On occasion one of the four heart valves can become either stiff, thereby restricting blood flow, or leaky, allowing reversed flow. AOPA’s chief pilot, Bill Ryan, knows this firsthand. “In 1981 I was informed that I had a heart murmur by my AME. I had a cardiovascular evaluation and was cleared for my first class physical by the FAA. I continued getting my first class [medical], but at age 53 I lost my nerve and had the operation.”
After a day of tests, including an angiogram to evaluate whether his coronary arteries needed attention—they were fine—Ryan was admitted to the hospital, underwent a replacement with a bovine valve, and was home on the fourth day. He was up and about quickly and thanks to AOPA medical staff’s expertise, back in the left seat with a special issuance. With approximately 17,000 hours under his belt, Ryan confidently guides either the AOPA Cessna CJ3 or Caravan all over the United States. With his elective surgery behind him, Ryan summed it up: “How much better to have taken care of this in a planned manner rather than being rushed into the hospital as an emergency? Now I can focus on what I love to do—fly airplanes!”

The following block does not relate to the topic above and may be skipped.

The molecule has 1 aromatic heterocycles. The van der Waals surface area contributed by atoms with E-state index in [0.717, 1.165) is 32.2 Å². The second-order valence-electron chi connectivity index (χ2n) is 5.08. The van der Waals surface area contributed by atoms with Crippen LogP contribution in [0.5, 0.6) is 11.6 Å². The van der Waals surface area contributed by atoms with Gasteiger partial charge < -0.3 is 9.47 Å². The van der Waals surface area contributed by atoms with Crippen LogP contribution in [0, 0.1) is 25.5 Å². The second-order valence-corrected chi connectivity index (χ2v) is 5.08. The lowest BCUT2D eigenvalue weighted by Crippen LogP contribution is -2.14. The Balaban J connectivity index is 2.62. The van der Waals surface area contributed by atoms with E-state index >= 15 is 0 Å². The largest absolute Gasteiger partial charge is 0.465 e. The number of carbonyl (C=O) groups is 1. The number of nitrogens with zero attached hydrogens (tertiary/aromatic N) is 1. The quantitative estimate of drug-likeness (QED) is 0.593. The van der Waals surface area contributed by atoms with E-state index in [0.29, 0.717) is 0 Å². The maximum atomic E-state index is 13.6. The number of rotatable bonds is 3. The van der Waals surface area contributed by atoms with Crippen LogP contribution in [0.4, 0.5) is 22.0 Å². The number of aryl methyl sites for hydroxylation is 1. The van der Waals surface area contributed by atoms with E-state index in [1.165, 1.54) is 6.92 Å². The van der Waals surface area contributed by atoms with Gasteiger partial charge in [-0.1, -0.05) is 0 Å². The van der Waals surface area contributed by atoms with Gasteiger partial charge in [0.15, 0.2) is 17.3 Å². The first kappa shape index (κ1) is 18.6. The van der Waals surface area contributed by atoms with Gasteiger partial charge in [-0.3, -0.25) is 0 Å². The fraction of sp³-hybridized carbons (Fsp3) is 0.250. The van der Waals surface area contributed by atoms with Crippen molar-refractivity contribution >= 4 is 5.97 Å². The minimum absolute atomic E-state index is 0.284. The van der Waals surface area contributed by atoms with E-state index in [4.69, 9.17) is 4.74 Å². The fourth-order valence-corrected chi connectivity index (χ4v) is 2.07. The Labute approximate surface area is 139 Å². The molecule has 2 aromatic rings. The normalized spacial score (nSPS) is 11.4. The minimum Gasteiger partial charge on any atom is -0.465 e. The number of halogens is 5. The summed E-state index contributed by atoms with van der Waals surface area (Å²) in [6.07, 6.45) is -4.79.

High blood pressure and coronary artery disease are helped by keeping weight in check, not smoking, eating a sensible diet, and maintaining a regular exercise schedule. However, family history might conspire to interfere with your life expectancy so please consider having appropriate screening tests—if you find a problem, you can deal with it!
Further information can be obtained through the AOPA Medical Services Plan, which offers access to Worldoc, a remarkable online resource. Very soon, AOPA members and families will be able to obtain discounted EBCT and VAP testing, among other screening tests. Stay tuned for that.
Maybe it is fitting to close with another quotation— Confucius said, “Wherever you go, go with all your heart.” Ideally in perfect working order!
Dr. Jonathan Sackier is a U.K.-trained surgeon and active private pilot. E-mail the author at email@example.com.
Aviation Medical Examiner,
Pilot Health and Medical,
Special Issuance Medical,
AOPA is calling on its members to take immediate action to build support for new legislation that would reform the third class medical process and provide other protections for general aviation pilots.
Sen. James Inhofe (R-OK) talks about the Pilots Bill of Rights II, which includes a provision to allow private pilots to fly an aircraft with up to six seats, weighing up to 6,000 pounds, VFR or IFR, without a third class medical certificate. The bill also reforms the NOTAM system, and provides more legal protections for pilots accused of regulatory infractions.
The FAA has released an eight-minute video providing aviation medical examiners with guidance on the agency's new obstructive sleep apnea policy, which takes effect March 2.